The Ugly Wife is a Treasure at Home: True Stories of Love and Marriage in Communist China
Qin Gao, Professor of Social Policy and Social Work; Director, China Center for Social Policy,
Imagine a world where nobody says “I love you,” sex is a mystery until the wedding day, and romance has nothing to do with the serious business of marriage. Then fast-forward a mere sixty years, to a place where teenagers hold hands in public, young parents go out for dates—by themselves—on Valentine’s Day, and grandmas dream of having “that spark” with someone before they die. This is…China? Join Melissa Schneider, author of The Ugly Wife Is a Treasure at Home: True Stories of Love and Marriage in Communist China, as she brings us inside the mainland’s unfolding romantic revolution. From the early communists who taught budding cadres to “search for their beloved” to today’s “modern parents” who permit teen dating, the story of romantic love in China is full of surprises. But as China’s mistresses and ugly wives, matchmakers and leftover men can attest, the social changes taking place over the last ten to fifteen years are utterly unprecedented. The mainland’s romantic revolution is here, but will it really have the power to reshape marriage in China? Join us as Melissa Schneider, LCSW and CSSW ’06 alum, shares her findings from two years of interviewing in Shenzhen, China, on a quest to answer this very question.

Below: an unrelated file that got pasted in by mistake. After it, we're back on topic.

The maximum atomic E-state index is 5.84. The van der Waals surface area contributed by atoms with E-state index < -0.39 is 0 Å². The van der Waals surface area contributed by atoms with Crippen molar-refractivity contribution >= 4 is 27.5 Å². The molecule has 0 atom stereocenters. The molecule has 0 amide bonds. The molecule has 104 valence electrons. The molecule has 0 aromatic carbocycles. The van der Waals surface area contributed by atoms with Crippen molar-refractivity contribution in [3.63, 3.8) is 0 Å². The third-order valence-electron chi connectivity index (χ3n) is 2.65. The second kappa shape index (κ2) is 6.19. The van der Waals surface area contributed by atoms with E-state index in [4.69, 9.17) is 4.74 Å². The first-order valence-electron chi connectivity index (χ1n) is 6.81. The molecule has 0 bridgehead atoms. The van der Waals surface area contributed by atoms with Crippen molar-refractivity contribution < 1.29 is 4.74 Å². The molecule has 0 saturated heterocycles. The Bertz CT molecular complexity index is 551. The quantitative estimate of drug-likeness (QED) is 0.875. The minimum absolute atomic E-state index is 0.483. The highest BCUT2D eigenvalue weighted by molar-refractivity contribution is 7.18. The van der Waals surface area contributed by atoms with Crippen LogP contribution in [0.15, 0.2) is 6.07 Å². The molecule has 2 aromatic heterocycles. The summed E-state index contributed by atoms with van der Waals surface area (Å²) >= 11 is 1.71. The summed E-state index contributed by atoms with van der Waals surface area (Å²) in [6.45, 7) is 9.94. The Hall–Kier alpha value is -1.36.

About the Speaker:
Melissa Schneider, LCSW, is a couples’ therapist and wellness consultant with a keen interest in the long-term factors that predict relationship stability and happiness. She moved to Shenzhen, China two days after her own wedding, where she grew curious about the unfamiliar dynamics underpinning love and relationships on the mainland. She interviewed forty-eight people born after the rise of the communist party and published their stories in The Ugly Wife is a Treasure at Home: True Stories of Love and Marriage in Communist China. She has given talks about relationship science and Chinese social trends at Oxford University’s China Centre, Carnegie Mellon University, Albert Einstein College of Medicine, and the Asian American Bar Association, has appeared on the Freakonomics podcast and Business Insider, and her book has been used in courses at Oxford, John Hopkins, and the University of Hong Kong. Ms. Schneider has a Masters in Clinical Social Work degree from the Columbia University and lives in Jersey City with her husband and toddler twins.
This is a Weatherhead East Asian Institute Lectures and Panels event.